Scientists with NASA's New Horizons mission are puzzling over how a world that never gets more sun than Earth at twilight is reshaping its surface, filling in craters, cracking its crust and building towering mountains and smooth hills.
With just 1 percent of the 50 gigabytes of data collected during New Horizons' approach and close encounter with Pluto back on the ground, scientists already are rethinking long-held ideas about icy bodies in the outer reaches of the solar system.
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Pluto, for example, appears far from a pristine remnant left over from the formation of the solar system some 4.6 billion years ago. Its surface is brimming with evidence of relatively current, and possibly ongoing, geological processes.
New Horizons was dispatched to study Pluto and other icy bodies in the Kuiper Belt, located beyond Neptune's orbit.
Pluto, and to some extent its big moon Charon, have young and varied terrains, New Horizons found.
"The landscape is just astoundingly amazing," New Horizons scientist Jeffrey Moore, with NASA's Ames Research Center in Moffett Field, Calif., told reporters on a conference call.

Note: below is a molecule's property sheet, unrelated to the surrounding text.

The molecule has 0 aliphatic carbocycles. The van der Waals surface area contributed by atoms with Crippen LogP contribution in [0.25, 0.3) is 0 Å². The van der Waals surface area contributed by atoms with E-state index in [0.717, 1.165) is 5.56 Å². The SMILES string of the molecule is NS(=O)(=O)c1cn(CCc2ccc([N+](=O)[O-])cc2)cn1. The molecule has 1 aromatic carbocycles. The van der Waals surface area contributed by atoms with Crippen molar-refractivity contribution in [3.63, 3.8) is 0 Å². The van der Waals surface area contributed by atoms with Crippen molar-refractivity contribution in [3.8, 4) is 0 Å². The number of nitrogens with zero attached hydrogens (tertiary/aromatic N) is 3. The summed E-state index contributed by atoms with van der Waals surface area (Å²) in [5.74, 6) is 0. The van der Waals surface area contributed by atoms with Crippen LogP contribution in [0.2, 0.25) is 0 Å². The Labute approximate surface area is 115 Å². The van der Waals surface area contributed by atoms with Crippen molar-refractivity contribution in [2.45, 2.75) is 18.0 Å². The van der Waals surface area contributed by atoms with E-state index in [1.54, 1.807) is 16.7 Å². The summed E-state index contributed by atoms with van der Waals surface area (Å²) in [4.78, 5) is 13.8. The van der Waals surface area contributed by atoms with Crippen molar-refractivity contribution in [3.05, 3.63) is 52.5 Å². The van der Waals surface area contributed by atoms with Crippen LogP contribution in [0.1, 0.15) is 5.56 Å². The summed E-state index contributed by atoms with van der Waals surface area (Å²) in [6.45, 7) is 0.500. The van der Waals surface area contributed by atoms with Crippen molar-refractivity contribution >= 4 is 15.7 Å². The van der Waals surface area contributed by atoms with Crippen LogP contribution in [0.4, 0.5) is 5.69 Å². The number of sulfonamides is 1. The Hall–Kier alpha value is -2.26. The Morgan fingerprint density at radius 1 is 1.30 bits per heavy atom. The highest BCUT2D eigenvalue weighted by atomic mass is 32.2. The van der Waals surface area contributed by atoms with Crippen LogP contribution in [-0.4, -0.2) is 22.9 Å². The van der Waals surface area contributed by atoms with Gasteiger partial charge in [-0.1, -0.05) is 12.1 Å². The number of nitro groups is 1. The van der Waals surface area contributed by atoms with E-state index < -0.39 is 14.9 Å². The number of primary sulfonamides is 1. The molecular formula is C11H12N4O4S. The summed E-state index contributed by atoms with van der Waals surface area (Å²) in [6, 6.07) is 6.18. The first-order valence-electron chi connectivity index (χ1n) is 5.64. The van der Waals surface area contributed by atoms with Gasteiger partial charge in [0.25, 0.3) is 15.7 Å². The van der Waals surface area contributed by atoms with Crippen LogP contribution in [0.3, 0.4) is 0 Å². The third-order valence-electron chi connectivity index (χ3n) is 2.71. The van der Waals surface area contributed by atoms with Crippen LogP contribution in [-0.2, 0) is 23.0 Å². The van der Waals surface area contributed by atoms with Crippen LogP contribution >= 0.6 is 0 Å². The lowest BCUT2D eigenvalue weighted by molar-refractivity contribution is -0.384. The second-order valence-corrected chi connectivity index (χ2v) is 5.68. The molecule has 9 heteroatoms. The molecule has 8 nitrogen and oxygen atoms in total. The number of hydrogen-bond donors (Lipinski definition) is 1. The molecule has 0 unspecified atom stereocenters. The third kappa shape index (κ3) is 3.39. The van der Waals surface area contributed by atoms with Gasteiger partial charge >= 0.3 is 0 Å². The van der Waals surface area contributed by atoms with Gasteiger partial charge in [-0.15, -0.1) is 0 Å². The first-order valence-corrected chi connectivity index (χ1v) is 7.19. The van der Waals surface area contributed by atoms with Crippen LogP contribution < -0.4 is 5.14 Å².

A second batch of pictures released on Friday shows that part of Pluto's bright, heart-shaped region (since named "Tombaugh Regio" for Pluto's discoverer Clyde Tombaugh) contains a vast, crater-free plain, estimated to be less than 100 million years old.
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Resembling frozen mud cracks on Earth, the region, nicknamed "Sputnik Planum" is broken into irregular shaped polygons, roughly 12- to 20 miles in diameter, that are boarded by what appear to be shallow troughs.
"Those could be only a week old, for all we know," Moore said.
The polygons could have been formed by convection, patterns etched in Pluto's surface ice like the roiling surface of a pot of boiling oatmeal. What drives the process, however, has yet to be determined.
The polygons also could be like mud cracks, created by contraction of the surface, Moore added.
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New Horizons pictures also show that some of the troughs have dark material in them. Others are encircled by hills that seem to rise above the surface.
"We suspect the hills may have been pushed up from underneath along the cracks," Moore said.
Another theory is that the hills are mounds of more resistant material after the surrounding plains have eroded away.
"We don't know which of those two explanations are correct," he added.